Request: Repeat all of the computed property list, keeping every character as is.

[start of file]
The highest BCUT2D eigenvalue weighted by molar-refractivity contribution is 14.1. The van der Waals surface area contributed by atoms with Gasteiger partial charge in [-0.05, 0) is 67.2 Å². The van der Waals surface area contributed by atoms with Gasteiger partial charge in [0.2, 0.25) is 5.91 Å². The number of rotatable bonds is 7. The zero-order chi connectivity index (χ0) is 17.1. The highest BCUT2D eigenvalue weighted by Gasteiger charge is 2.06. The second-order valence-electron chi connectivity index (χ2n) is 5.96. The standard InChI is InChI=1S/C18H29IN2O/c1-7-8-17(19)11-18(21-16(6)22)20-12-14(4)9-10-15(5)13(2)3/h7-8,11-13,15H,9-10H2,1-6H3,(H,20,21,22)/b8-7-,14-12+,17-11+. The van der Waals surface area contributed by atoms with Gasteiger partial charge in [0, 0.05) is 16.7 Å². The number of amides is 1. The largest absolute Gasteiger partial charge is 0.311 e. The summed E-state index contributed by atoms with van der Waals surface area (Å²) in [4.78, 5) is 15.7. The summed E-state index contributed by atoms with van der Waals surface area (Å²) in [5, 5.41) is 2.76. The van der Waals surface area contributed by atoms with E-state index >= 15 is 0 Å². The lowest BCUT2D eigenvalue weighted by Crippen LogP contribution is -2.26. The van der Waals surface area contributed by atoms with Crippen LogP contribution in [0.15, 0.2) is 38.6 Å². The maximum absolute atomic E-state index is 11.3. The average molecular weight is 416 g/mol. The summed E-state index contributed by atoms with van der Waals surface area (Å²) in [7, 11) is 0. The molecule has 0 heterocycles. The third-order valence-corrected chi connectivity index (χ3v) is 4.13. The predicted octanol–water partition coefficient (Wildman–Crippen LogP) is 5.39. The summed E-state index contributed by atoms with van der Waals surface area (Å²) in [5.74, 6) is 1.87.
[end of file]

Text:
The highest BCUT2D eigenvalue weighted by molar-refractivity contribution is 14.1. The van der Waals surface area contributed by atoms with Gasteiger partial charge in [-0.05, 0) is 67.2 Å². The van der Waals surface area contributed by atoms with Gasteiger partial charge in [0.2, 0.25) is 5.91 Å². The number of rotatable bonds is 7. The zero-order chi connectivity index (χ0) is 17.1. The highest BCUT2D eigenvalue weighted by Gasteiger charge is 2.06. The second-order valence-electron chi connectivity index (χ2n) is 5.96. The standard InChI is InChI=1S/C18H29IN2O/c1-7-8-17(19)11-18(21-16(6)22)20-12-14(4)9-10-15(5)13(2)3/h7-8,11-13,15H,9-10H2,1-6H3,(H,20,21,22)/b8-7-,14-12+,17-11+. The van der Waals surface area contributed by atoms with Gasteiger partial charge in [0, 0.05) is 16.7 Å². The number of amides is 1. The largest absolute Gasteiger partial charge is 0.311 e. The summed E-state index contributed by atoms with van der Waals surface area (Å²) in [4.78, 5) is 15.7. The summed E-state index contributed by atoms with van der Waals surface area (Å²) in [5, 5.41) is 2.76. The van der Waals surface area contributed by atoms with E-state index >= 15 is 0 Å². The lowest BCUT2D eigenvalue weighted by Crippen LogP contribution is -2.26. The van der Waals surface area contributed by atoms with Crippen LogP contribution in [0.15, 0.2) is 38.6 Å². The maximum absolute atomic E-state index is 11.3. The average molecular weight is 416 g/mol. The summed E-state index contributed by atoms with van der Waals surface area (Å²) in [7, 11) is 0. The molecule has 0 heterocycles. The third-order valence-corrected chi connectivity index (χ3v) is 4.13. The predicted octanol–water partition coefficient (Wildman–Crippen LogP) is 5.39. The summed E-state index contributed by atoms with van der Waals surface area (Å²) in [5.74, 6) is 1.87.